The U.S. Attorney's Office said he took $2.4 million of clients' funds. As part of the plea agreement, Sindaco agreed to repay the money to the clients. Sindaco was permanently disbarred by the Florida Supreme Court on April 29.

Lauderdale Lawyer Pleads Guilty to Fraud

Thursday, December 23, 2010

ABC15's Questions for Sun Valley Group Owner Peter Frenette

Area families have levied serious complaints against SVG and the company is currently under investigation by the Maricopa County Sheriff's Organized Crime Unit.

We proposed questions about SVG's business, probate court and the upset families involved in our stories. As with the other three news reports, Frenette declined our request for an on-camera interview. Frenette did agree to give us written answers to our questions. The questions we prepared are below. However, instead of answering the specific questions, Frenette gave us a written statement.

Here are a few of ABC15's questions:

*What are your thoughts on how probate court, guardianship and conservatorship work in Maricopa County? What are the good qualities, what are the bad qualities?

*What are your thoughts of the taskforce formed by the state court to examine and change portions of probate court? Can changes be made? What would you like to see changed?

*One of our stories included conflicts of interest. How do you feel about SVG attorneys serving as pro-tem judges in probate court? Do you think this is a conflict of interest?

*Your wife and co-owner of SVG, Heather Frenette is also a contracted court investigator. She determines when people should be considered for guardianship and that is what your company does. Do you think that is a conflict of interest?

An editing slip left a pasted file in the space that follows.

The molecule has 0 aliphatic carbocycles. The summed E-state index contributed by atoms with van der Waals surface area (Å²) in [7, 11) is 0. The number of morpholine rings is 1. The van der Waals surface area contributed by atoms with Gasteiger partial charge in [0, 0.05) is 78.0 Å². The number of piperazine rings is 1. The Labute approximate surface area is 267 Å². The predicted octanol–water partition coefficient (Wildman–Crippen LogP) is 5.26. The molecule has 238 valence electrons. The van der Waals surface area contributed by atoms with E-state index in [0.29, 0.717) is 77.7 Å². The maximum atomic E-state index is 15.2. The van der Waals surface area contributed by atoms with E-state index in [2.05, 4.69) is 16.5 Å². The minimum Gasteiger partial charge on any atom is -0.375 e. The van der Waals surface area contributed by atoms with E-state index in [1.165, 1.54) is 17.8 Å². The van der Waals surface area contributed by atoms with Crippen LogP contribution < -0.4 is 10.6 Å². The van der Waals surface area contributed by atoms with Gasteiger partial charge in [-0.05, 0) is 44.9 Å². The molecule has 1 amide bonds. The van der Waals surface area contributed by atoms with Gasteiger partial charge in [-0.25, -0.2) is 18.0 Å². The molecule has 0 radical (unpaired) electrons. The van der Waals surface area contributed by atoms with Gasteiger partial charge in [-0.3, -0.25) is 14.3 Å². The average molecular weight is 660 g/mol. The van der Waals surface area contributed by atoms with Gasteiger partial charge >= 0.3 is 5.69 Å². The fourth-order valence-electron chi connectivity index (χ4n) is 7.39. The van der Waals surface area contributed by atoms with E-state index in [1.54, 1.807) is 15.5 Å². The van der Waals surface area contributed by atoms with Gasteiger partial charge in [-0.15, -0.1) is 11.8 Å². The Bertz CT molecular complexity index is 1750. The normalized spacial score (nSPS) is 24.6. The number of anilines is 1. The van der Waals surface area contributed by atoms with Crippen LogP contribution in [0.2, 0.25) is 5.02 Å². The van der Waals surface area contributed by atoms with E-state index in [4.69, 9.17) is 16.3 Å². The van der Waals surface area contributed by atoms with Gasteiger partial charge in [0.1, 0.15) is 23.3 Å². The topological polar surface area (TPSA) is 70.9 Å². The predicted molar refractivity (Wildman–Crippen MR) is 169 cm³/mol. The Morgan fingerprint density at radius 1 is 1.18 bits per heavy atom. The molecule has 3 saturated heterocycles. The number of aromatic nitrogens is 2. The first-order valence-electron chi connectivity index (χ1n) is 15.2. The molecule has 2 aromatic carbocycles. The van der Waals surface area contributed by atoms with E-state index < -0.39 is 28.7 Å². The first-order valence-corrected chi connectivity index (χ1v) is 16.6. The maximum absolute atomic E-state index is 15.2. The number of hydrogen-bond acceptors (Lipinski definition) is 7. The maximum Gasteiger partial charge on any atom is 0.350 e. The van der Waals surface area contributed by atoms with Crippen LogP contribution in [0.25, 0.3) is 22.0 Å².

*What is your opinion about the criticism that probate court in incestuous? In the way, that it is usually all the same people working in a way that raises the costs for the ward.

*What are your thoughts about everyone -fiduciaries and attorneys- billing the one estate? Should that change?

*We have had many families contact us regarding your company. The complaints are similar. What do you say to the complaints that your company isolated their loved ones? Some were not allowed to see their families. Over medicated them? And sold off all their belongings leaving them penniless?

*One of the stories we did was on fees both by attorneys and by SVG. (Trips to the mall and stuffed animals in the Connie Carrier case more than $3,300; $500 cash for Clair DiPardo to see her mother Gloria Horrigan on Easter; a limo and basketball game for a 85 year old Marie Long-the billing minus the cost of tickets was more than $1,000. Families called these outrageous. Please comment.

*Dropping clients because they can no longer pay fees in considered unethical, especially in law. How do you feel about doing it?

*Many complaints are regarding the inner circle of probate court? Are some of your cases referrals?

Full Article and Source:
Questions for Sun Valley Group Owner Peter Frenette

Peter Frenette's Response

Ohio: Judges can be Social Media "Friends" but Should be Discreet

Judges in Ohio can be a social media "friend" to lawyers appearing in their courtrooms but should be careful not to violate ethics rules, the state's apex court has opined.

A Twitter page is displayed on a laptop computer in Los Angeles
According to the opinion issued by Ohio Supreme Court's Board of Commissioners on Grievances and Discipline, a judge "must maintain dignity in every comment, photograph and other information shared on the social network" and following the ethics guidelines for social networking "will require a judge's constant vigil."